Huge population of bacteria resides in the human gut
Scientists have discovered a trove of life forms lurking in the human gut - 395 different bacteria, 60 percent of which had never before been described, according to a report in the journal Science.
The study analyzed samples of stool and mucous from six different parts of people's colons. The results were "surprising" and "a bit sobering," said the paper's first author, Stanford University researcher Dr. Paul Eckburg.
Eckburg and his coauthors used DNA analysis to identify the bacteria in the samples harvested from three middle-aged Canadians during colonoscopy examinations. About 80 percent of the bacteria had never been cultured in a laboratory, probably because they need the oxygen-free conditions of the gut in order to grow.
The scientists also found that the species of bacteria varied enormously from one gut to the next, perhaps because of dietary differences or because people are exposed to different microbes when their guts - sterile at birth - are first colonized.
Most of the bacteria belong to two groups known as Firmicutes and Bacteroidetes, some of which are thought to feed the gut wall, stimulate the growth of nutrient-supplying blood vessels and prevent disease-causing germs from taking up residence in the colon.
The findings are part of a much larger study seeking links between microbes in the gut and bowel disorders such as Crohn's disease and ulcerative colitis.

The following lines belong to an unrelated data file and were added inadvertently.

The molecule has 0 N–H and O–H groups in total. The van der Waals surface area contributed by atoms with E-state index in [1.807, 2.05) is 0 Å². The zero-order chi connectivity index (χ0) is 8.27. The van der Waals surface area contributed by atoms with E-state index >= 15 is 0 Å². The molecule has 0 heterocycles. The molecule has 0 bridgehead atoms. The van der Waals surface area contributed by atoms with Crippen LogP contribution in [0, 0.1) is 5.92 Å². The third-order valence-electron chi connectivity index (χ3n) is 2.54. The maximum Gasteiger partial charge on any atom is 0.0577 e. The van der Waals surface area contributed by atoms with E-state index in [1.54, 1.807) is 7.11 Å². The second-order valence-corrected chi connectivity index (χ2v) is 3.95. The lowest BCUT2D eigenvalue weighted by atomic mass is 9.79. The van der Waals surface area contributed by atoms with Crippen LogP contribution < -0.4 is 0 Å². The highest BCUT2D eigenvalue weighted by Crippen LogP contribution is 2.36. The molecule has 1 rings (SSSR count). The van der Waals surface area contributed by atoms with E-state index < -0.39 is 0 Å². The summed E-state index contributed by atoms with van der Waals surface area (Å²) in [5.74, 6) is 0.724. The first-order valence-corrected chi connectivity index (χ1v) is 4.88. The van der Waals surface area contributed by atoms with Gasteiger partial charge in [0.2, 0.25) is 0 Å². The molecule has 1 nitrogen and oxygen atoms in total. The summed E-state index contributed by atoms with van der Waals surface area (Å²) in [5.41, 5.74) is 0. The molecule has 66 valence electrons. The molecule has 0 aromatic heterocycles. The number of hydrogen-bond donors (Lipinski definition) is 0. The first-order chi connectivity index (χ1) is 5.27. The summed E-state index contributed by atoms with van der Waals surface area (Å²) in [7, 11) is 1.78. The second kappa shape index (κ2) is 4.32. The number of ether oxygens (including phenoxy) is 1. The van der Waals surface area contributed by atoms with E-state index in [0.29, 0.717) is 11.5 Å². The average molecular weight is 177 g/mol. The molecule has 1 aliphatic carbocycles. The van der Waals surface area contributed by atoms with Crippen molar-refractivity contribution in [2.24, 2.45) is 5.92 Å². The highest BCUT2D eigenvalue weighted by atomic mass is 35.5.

- Los Angeles Times
A scientific analysis of "old maids'
Why is it that whenever you make popcorn, there are always unpopped kernels left at the bottom of the bowl or the bag at the movies - the ones that stick in your throat, plug up your teeth and pop your fillings?
"It's a matter of scientific curiosity, and we are in the food business, " said Purdue University's Rengaswami Chandrasekaran. "So we decided to find out."
In research scheduled to appear in the journal BioMacromolecules, scientists led by food chemist Bruce Hamaker of Purdue analyzed 14 varieties of microwaveable popcorn to determine what causes the BB-hard leftovers known as "old maids." The number of unpopped kernels ranged from 4 to 47 percent.
The key popability factor, it turned out, is the kernel's cellulose hull, known as the pericarp. Chandrasekaran, a crystallographer, found that the pericarp in the better poppers had a stronger crystalline structure than the pericarp in the old maids.
"With a better organized crystal structure, the kernel retains moisture better," Chandrasekaran said. The kernel swells as it heats up, until it finally explodes, creating popcorn. If the moisture leaks out prematurely, or the pericarp collapses, the pressure will not build, and the frustrated consumer is left with old maids.
- Washington Post